The best British writers, such as Dawn James at Rave, Penny Valentine at Disc and Music Echo, and Norman Jopling and Tony Hall at Record Mirror, captured the changes as they were happening – either because they were expert young fans, close enough to their readers to verbalise what they might have thought – or because, like Hall, they were so tuned in to what was going on that they could predict trends, such as the popularity of soul music or west coast rock, before they happened.
In 1966, the pop weeklies wrote about topics as diverse as Peter Watkins’s banned TV film The War Game, drugs, the Vietnam War and the song “The Ballad of the Green Berets” (“terrible . . . crap”, commented the Beatles), Swinging London true or false, the full onset of soul and Motown into the country’s charts and the black experience from which that music came. As Lee Dorsey told Record Mirror, ‘‘Soul is expressing the emotions of the inner self, being able to get people to feel what you are doing.”
The weeklies asked musicians and their readers about the issues of the moment: the swinging capital, the latest Beatles single – “Paperback Writer” was “not as good as they used to be”, said Vera Shotton (19). In autumn 1966, Disc’s Bob Farmer took a tour round the UK: Liverpool, Manchester, Newcastle, Bristol. In Birmingham he found that the youth might have loved Tamla and soul but they also had “a distaste for the droves of coloured immigrants”.
In Rave’s March 1966 issue, Dawn James took the Who’s Pete Townshend to task when he talked openly about taking drugs: “smoking hashish is harmless and everyone takes it”. As she retorted, “He is wrong, of course, everyone doesn’t. I don’t. Cliff Richard doesn’t. Twinkle my sister doesn’t. Lulu doesn’t. Paul Jones doesn’t. Dozens of people involved in pop lead normal lives. But to the world of the Who drugs are a normal thing.”
As Disc and Music Echo’s regular singles reviewer, Penny Valentine was on the front line of the year’s overwhelming onrush of styles, sounds and attitudes. She had to make snap judgements and more than often she got it right. Confronted with the Four Tops’ “Reach Out I’ll Be There”, she wrote, “If you have ever been lonely, if you have any soul or any heart at all you must go and buy this disc now. After you have heard it you will never need to listen to another record for as long as you live.”
That didn’t stop her becoming infuriated by the Yardbirds’ third single of 1966, “Happenings Ten Years Time Ago”: “I have had enough of this sort of excuse for music,” she said. “It is not clever, it is not entertaining, it is not informative. It is boring and pretentious. I am tired of people like the Yardbirds thinking this sort of thing is clever when people like the Spoonful and the Beach Boys are putting real thought into their music. And if I hear the word psychedelic mentioned I will go nuts.” The record was a chart flop.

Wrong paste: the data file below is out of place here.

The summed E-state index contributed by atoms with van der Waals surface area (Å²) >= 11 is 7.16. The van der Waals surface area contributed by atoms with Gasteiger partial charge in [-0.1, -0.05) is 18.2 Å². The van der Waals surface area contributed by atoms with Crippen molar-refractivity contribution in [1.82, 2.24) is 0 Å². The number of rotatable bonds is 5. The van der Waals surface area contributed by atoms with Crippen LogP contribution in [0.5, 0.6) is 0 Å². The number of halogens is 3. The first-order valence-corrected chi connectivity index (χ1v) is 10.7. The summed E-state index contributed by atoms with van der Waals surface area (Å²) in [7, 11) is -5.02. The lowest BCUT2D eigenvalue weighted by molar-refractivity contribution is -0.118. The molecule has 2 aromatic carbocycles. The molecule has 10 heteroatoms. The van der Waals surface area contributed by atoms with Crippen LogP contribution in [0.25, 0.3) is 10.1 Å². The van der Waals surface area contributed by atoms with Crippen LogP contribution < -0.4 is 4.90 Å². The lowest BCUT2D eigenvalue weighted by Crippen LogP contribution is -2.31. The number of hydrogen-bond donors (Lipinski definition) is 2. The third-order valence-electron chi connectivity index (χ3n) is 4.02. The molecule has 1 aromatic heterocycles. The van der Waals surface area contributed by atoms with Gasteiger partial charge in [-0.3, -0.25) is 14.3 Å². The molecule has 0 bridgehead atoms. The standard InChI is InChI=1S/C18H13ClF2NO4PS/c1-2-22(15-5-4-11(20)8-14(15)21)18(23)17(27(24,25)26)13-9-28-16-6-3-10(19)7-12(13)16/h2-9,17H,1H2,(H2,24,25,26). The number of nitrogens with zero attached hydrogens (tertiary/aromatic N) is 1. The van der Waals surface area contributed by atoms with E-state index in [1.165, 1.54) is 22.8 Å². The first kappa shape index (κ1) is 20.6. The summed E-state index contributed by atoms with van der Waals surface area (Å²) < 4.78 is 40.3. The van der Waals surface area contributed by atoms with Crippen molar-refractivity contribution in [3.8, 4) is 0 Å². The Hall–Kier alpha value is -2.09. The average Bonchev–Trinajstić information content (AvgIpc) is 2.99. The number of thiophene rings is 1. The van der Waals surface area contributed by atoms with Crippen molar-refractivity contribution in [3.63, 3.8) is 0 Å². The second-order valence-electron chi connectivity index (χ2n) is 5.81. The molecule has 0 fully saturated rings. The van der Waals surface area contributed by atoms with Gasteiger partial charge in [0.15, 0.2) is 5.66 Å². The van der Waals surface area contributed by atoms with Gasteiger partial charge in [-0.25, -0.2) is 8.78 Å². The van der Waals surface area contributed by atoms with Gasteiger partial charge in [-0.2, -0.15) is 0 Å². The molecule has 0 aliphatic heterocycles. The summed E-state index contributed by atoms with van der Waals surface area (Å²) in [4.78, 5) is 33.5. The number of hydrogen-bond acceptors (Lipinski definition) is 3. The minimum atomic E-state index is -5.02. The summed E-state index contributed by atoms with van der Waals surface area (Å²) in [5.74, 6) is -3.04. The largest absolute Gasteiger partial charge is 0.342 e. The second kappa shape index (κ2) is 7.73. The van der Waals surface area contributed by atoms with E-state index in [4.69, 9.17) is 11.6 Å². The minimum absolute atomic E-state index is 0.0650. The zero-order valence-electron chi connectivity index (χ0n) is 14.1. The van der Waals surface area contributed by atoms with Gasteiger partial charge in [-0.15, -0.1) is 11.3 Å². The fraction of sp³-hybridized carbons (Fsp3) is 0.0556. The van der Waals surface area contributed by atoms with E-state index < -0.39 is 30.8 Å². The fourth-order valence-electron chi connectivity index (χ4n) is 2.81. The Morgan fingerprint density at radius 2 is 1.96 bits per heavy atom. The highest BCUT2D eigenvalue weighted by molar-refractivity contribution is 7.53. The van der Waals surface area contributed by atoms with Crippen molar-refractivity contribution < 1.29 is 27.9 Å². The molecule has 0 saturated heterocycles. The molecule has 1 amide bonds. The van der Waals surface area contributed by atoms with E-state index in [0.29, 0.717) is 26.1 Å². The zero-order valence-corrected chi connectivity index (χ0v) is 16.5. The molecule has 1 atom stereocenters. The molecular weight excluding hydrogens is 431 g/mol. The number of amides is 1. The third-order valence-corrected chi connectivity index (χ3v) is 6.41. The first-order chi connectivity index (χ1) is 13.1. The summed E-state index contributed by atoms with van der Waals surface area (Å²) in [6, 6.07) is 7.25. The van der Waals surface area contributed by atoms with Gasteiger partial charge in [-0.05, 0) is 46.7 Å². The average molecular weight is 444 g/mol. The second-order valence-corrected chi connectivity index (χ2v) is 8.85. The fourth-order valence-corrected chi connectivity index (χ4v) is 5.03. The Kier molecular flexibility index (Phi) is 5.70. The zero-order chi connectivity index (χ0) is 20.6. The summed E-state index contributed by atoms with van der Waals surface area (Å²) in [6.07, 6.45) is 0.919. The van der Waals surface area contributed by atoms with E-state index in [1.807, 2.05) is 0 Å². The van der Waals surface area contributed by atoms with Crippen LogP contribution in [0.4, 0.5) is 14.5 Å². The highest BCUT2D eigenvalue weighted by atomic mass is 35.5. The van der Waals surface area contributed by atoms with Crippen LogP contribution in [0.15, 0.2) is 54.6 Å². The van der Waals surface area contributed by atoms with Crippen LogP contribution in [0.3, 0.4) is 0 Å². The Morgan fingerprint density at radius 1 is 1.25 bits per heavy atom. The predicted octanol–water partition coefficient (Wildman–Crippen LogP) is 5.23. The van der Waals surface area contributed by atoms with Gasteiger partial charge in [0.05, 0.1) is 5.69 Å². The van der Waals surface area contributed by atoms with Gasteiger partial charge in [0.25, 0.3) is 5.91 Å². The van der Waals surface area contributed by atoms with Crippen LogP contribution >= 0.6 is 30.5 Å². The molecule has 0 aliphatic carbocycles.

The stresses and strains of the year were all there. In a similar way, the weeklies and monthlies aimed at young women were poised between traditional roles – the idea that marriage was the summit of female aspiration – and the new freedoms tentatively proposed by contemporary icons such as Dusty Springfield (the one female singer who was in charge of her music) and Cathy McGowan, the charismatic, much-imitated presenter of Ready Steady Go!.
Honey’s February 1966 issue contained adverts for “Modern Wedding Etiquette” – and even a feature that proclaimed “Bride of the Month” – but there was also a long feature about “jobs for the girls”, which announced, rather optimistically, “Anyone Can Do Anything Anywhere”. At the same time, Rave had women’s style pages proclaiming “Fashions for the Jet Set”, posing young models next to BEA aircraft and wearing two-piece “go-anywhere” suits by Biba, among others.
Rave’s regular advice feature “This Is Your Life” discussed topics such as drugs and premarital sex. The May issue addressed the mid-Sixties phenomenon of young women leaving home and finding bedsits in central London. The answers from Ian McLagan (Small Faces) and Wendy Varnals (from the new TV show A Whole Scene Going) were sensible and realistic: “London swallows you up. It is madness to come here without a job and a home.” As Rave warned, “there are a lot of lonely girls in London, still-on-the-outside-looking-in”.
In general these magazines constituted a thorough investigation of the teenage mindset, its hopes, its obsessions, its fears and aspirations. Because, in 1966, pop was for youth: coverage in mainstream newspapers and monthlies was comparatively rare – often very well observed (as in John Heilpern’s Observer piece on Kit Lambert and Chris Stamp, the business brains and managers of the Who), but not from within. It was the arena of the time, but not burdened with self-consciousness or filtered through an excess of opinion and ego.
In 1966, it still seemed possible to write for a unitary market. That would change in 1967, as drugs and the counterculture did for the old-style music press. Already in late 1966, the weeklies were struggling, as were their readers, with the onset of psychedelia: partly because it demanded a new language, partly because it so obviously espoused drugs. Letters to the Melody Maker castigated marijuana as “evil” and psychedelic music as “a contrived studio sound to hide the inadequacies of many new groups”.
New publications were launched to chart this change. In America, Paul Williams’s Crawdaddy! began presenting serious pop writing a year before Rolling Stone and, in late 1966, invented the term “rock”. Underground magazines such as the Los Angeles Free Press, London’s International Times and the East Village Other charted the politicisation of youth in the Sunset Strip curfew
riots, the Provo riots in Amsterdam, and the protests at UC Berkeley. The age of innocence – or willed ignorance – was over.
Like the UK top ten, which in early 1967 featured a high proportion of ballads (“Release Me”, “This Is My Song”), the UK pop magazines began to lose their central position. It was their job to reflect the charts, after all, and these were becoming increasingly polarised. For most of 1966, however, they held all the different strands in their hands. Pumping pop nationwide in all its complexity and paradoxes, they remain one of the best historical records of a powerful and still contested time.
Jon Savage’s “1966” is published by Faber & Faber
This article appears in the 11 Nov 2015 issue of the New Statesman, Isis and the threat to Britain